DO NOT BELIEVE Dominion or its representatives if they tell you, “Sign now for best terms!” DO NOT SIGN anything that Dominion sends you without proper legal advice.

Friends of Nelson Landowner Assistance Team

Friends of Nelson now has a Landowner Assistance Team to help you. You can call if you need help finding a lawyer, to let us know about interactions with Dominion or any of Dominion’s contractors or representatives, to share information about the easements you are offered, to find out about route changes on your land. And please keep us informed and aware of anything that happens related to your property. Call 434-260-3299 and leave a message and your phone number – someone from Friends of Nelson will respond quickly.

Burn Your Easement Offer!

Richard Averitt’s video shows him burning the letter he received from Dominion offering easement terms for the proposed ACP route behind his house and also through two acres of a 100-acre plot of land nearby. The terms of the offer to him: $13,180 to allow Dominion and the ACP to have permanent access to the 125-foot swathe through the center of his land that would be cleared to bury the 42-inch high pressure natural gas pipeline, land that would be kept cleared in the future, and whose use by him would be severely restricted. By Dominion’s own calculations, they would in the next 40 years make $1.6 million off the easement acres for which they offered $13,180.

Richard’s challenge: Burn Your Easement offer from Dominion and show Dominion and FERC that we won’t back down! (But please be careful not to start a forest fire! Better to burn in a bucket or fire pit.)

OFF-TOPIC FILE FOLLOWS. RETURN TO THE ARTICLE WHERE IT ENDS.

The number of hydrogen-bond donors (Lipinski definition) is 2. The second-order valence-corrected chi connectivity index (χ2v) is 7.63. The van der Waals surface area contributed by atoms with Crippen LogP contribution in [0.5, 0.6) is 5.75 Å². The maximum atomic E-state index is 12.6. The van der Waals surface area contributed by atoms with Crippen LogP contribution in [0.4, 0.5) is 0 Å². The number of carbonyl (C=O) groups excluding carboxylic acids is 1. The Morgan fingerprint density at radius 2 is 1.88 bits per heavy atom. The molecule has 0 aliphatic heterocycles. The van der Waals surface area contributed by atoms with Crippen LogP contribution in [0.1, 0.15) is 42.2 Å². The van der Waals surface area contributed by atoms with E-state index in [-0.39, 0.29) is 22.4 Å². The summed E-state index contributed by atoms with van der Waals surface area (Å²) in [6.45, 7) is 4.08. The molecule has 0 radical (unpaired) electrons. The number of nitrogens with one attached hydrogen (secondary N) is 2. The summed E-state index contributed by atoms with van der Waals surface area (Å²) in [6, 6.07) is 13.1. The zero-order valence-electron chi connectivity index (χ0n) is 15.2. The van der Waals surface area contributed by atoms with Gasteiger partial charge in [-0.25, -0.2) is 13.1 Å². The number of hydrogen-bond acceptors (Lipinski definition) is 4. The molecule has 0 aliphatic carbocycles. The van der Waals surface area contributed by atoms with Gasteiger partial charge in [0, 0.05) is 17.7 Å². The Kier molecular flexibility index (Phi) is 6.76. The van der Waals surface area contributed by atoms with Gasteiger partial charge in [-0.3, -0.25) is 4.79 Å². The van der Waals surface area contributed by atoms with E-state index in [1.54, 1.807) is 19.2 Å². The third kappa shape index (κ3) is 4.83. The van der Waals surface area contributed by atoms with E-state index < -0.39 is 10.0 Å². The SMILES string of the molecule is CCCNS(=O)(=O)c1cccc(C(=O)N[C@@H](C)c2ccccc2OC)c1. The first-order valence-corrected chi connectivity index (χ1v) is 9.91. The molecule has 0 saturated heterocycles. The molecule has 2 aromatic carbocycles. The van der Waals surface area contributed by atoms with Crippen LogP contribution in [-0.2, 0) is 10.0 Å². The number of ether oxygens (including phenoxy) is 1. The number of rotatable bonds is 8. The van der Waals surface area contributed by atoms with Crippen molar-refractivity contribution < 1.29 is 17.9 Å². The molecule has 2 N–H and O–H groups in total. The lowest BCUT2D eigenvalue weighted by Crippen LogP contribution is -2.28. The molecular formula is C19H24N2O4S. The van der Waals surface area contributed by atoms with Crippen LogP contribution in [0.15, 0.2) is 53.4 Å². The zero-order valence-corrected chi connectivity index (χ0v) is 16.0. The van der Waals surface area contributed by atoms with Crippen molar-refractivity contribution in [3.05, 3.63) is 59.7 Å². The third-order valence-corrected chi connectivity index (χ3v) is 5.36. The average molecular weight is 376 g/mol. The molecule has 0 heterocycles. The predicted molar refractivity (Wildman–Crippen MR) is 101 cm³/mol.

For news reports on Richard’s challenge see coverage in Blue Ridge Life and on Newsplex.


A Look at Easement Negotiations

The Roanoke Times has published an article, titled “Pipeline Easement Agreements Stir Questions, Strong Feelings,” that takes a close look at how easement agreements are proceeding for the Mountain Valley Pipeline (MVP).  The article reports that easement agreements have varied greatly, with compensation ranging from $1,000 to $356,880, and with some landowners signing company-drafted easement agreements without the help of legal counsel, while other landowners have hired experienced lawyers to help ensure that easement agreements protect their interests and fairly compensate them for losses in property values.  Some landowners have reported unfair and deceptive negotiation tactics on the part of Coates Field Service, an Oklahoma-based company handling easement acquisitions for the MVP, while others have reported fair dealings with the same company.  In Roanoke County, where opposition to the MVP has been strong, a majority of landowners continue to refuse to sign easement agreements.